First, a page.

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Full text of "StatUS: a monthly chartbook of social and economic trends. July 1976. Historical Statistics of the United States."

A MONTHLY CHARTBOOK OF 
SOCIAL&ECONOMIC TRENDS 



JULY 1976 

ST76-1 



PEOPLE 



COMMUNITY 



ECONOMY 



OTHER 
TRENDS 



Special 
Feature 

HISTORICAL 

STATISTICS 

OF THE 

UNITED STATES 



Compiled by the Federal Statistical System 



message 
from the 
president 



We are today beginning 
the monthly circulation in 
one easy-reference publica- 
tion of the basic facts, 
figures and trends relating 
to American life. 

This publication, STATUS, 
A Monthly Chartbook of So- 
cial and Economic Trends, 
began a year ago, when, 
at the suggestion of 
Vice President Rockefeller 
as Vice Chairman of the Do- 
mestic Council, the Office 
of Management and Budget, 
the Bureau of the Census, 
and other major Federal 
statistical agencies began 
to prepare a selection of 
computer-drawn charts as a 
briefing reference for the 
President and the Vice 
President. I was so im- 
pressed by what was being 
produced that I decided, if 
these facts were available 
to the American people and 
distributed throughout the 
Federal Government on a 
monthly basis, both the 
public and the whole Gov- 
ernment would mutually 
benefit. 



STATUS will encourage 
this broader use of statis- 
tics by systematically 
bringing together critical 
domestic information from 
all Federal agencies and 
expressing it in clear and 
easily understandable chart 
form. 

STATUS will also enable 
private citizens to know 
how the Federal Government 
invests the money from 
their taxes. With this in- 
formation, the reader can 
cut through the rhetoric 
to discover how much wel- 
fare really costs; or how 
many Americans receive food 
stamps; or whether dis- 



crimination occurs in em- 
ployment and education; or 
how many people actually 
work for the local, State 
and Federal governments. 

From the outset, the aim 
of this Administration has 
been openness and candor.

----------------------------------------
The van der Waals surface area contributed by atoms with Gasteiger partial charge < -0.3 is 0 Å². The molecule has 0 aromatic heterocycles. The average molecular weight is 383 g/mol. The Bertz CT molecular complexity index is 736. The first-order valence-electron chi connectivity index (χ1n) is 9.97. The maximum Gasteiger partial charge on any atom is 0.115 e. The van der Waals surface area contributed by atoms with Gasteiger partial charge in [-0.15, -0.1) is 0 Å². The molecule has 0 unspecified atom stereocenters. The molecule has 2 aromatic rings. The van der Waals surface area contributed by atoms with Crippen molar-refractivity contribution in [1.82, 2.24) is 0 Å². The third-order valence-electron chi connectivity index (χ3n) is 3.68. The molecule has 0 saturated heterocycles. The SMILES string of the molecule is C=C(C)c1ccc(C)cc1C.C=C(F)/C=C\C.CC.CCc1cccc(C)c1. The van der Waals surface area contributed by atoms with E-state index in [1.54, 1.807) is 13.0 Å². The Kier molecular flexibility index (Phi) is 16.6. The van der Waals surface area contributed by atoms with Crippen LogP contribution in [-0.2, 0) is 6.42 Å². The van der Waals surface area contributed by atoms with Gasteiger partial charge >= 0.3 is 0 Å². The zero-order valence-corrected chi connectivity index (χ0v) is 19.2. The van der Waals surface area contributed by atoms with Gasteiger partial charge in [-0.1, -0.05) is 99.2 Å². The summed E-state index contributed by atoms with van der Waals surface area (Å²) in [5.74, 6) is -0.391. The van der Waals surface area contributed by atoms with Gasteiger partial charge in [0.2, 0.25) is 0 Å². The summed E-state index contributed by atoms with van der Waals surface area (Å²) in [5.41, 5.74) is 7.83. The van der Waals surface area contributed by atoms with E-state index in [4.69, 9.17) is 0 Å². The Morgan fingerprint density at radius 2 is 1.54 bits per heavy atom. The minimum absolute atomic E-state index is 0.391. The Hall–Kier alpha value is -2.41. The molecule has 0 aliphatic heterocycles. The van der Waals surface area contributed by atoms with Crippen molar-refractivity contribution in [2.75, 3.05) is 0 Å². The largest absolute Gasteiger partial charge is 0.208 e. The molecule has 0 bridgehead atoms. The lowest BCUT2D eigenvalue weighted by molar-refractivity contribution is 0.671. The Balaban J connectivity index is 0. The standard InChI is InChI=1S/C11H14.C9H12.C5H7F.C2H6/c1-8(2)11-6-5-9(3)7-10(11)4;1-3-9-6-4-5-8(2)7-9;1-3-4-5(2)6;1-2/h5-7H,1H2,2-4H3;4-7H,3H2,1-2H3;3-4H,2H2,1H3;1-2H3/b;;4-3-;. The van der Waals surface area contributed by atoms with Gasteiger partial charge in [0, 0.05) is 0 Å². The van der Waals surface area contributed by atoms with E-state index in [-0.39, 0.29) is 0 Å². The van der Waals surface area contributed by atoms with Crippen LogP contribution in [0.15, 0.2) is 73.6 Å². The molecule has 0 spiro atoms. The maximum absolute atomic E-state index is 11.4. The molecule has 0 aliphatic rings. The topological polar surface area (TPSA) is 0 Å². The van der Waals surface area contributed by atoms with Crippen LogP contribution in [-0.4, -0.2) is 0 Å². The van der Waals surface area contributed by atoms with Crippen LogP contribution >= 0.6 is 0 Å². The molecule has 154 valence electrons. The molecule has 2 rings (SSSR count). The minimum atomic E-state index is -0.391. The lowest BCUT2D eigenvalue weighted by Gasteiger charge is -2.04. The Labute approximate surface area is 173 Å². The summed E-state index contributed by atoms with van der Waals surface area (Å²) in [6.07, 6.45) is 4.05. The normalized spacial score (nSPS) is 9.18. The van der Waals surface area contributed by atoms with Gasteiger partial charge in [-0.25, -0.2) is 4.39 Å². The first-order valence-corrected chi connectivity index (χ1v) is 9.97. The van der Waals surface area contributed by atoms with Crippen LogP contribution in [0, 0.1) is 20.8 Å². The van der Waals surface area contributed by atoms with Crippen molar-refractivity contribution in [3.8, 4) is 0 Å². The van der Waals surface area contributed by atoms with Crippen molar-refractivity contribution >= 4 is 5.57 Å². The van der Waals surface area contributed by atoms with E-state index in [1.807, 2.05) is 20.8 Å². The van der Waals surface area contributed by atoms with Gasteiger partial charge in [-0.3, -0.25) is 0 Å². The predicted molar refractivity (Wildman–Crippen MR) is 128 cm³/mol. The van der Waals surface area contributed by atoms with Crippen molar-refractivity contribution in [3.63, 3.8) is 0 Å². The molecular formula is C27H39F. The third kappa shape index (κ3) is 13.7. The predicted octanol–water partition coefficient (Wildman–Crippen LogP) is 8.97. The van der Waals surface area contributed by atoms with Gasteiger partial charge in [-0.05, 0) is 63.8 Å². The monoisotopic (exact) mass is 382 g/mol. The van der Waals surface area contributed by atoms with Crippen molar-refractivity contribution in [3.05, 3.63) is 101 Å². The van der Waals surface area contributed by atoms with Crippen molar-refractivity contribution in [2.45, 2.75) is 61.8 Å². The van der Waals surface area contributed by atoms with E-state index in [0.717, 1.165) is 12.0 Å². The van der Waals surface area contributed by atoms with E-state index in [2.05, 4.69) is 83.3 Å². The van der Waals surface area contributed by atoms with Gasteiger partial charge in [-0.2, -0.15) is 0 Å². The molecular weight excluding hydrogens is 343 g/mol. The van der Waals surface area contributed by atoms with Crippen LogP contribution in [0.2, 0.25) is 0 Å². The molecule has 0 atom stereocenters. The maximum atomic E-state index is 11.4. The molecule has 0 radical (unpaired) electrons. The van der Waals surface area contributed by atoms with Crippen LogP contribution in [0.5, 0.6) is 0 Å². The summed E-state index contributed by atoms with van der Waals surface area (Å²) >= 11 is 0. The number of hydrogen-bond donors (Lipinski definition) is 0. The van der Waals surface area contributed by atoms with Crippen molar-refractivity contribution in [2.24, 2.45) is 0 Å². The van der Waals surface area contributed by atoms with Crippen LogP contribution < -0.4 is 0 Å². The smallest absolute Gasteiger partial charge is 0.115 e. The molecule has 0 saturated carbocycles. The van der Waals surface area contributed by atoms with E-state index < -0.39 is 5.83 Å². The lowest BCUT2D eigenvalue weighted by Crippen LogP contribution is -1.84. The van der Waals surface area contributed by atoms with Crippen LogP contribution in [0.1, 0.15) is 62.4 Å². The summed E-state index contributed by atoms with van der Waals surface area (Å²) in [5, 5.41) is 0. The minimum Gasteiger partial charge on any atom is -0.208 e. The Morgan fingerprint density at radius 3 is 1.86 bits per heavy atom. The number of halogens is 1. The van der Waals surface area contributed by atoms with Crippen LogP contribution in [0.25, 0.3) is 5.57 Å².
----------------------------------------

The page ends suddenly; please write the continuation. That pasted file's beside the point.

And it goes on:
The decision to share with 
all Americans these crit- 
ical data is another ex- 
ample of open government in 
action. STATUS is a doc- 
ument of tremendous 
positive potential. I have 
great faith that the Amer- 
ican people will make the 
most of it. 



/^ 



,W 





A MONTHLY CHARTBOOK OF 
SOCIAL&ECONOMIC TRENDS 



*{/ JULY 1976 

ST76-1 



Section I 

PEOPLE 

Population Estimates & 
Projections 4-7 

Selected Current 
Vital Statistics 8 

Births & 
Fertility 9 

Employment & 
Unemployment 10-12 

Labor Turnover 
in Manufacturing 13 

Average Workweek 14 

Personal Income 15 

Urban Family 
Budget 16-17 

Food Stamps 18-19 

School Enrollment 
Projections 20 

Private Health 
Insurance Coverage 21 

Characteristics 
of Women 22-26 



Special Feature 

HISTORICAL 
STATISTICS 
OF THE 
UNITED STATES 

Population 1610- 
1970 28 

A Nation of 
Immigrants 29 

Vital Statistics 30 

Employment 31 

Education and 
Social Welfare 32 
Elections and 
Politcs 33 

National Income 
& Product 34 

Business and 
Financial Markets 35 

Prices: Historical 
Trends 36 

Manufacturing 37 

Housing & 
Construction 38 
Foreign Trade 39 
Agriculture 40 

Communication & 
Transportation 41 

Government 42 
Map of the Month 

DISTRIBUTION 
OF OLDER 
AMERICANS 46-49 



Section II 

COMMUNITY 

Local Government 
Revenue 44 

Public 

Labor-Management 
Relations 45 

General Housing 
Characteristics 50-53 

Crime Index 
Trends 54-55 

Criminal Justice 
Expenditures 56-57 

Voter Registration & 
Participation 58-61 

Transportation 
Trends 62 

Section III 

ECONOMY 

Gross National 
Product 64-65 

Corporate 
Profits 66 

Business Conditions 
Indicators 67 

Industrial 
Production 68-69 

Manufacturing- 
Trade Sales & 
Inventories 70 

Advance Retail 
Sales-May 71 

Housing Starts 
& Permits 72 

New Home Sales 73 

Value of 

New Construction 74 

Consumer Price 
Index 75-77 



Wholesale Price 
Index 78 

Agricultural 
Prices 79 

Productivity 

and Labor Costs 80 

Exports & 
Imports 81 

Federal Government 
Receipts & 
Expenditures 83 

Money Supply Measures 
Consumer Installment 
Credit 84 

Section IV 

OTHER 
TRENDS 

Sources and 
Uses of Energy 86 

Energy Use in 
Manufacturing 87-89 

Pollution Abatement 
Expenditures 90 

Imports of Metals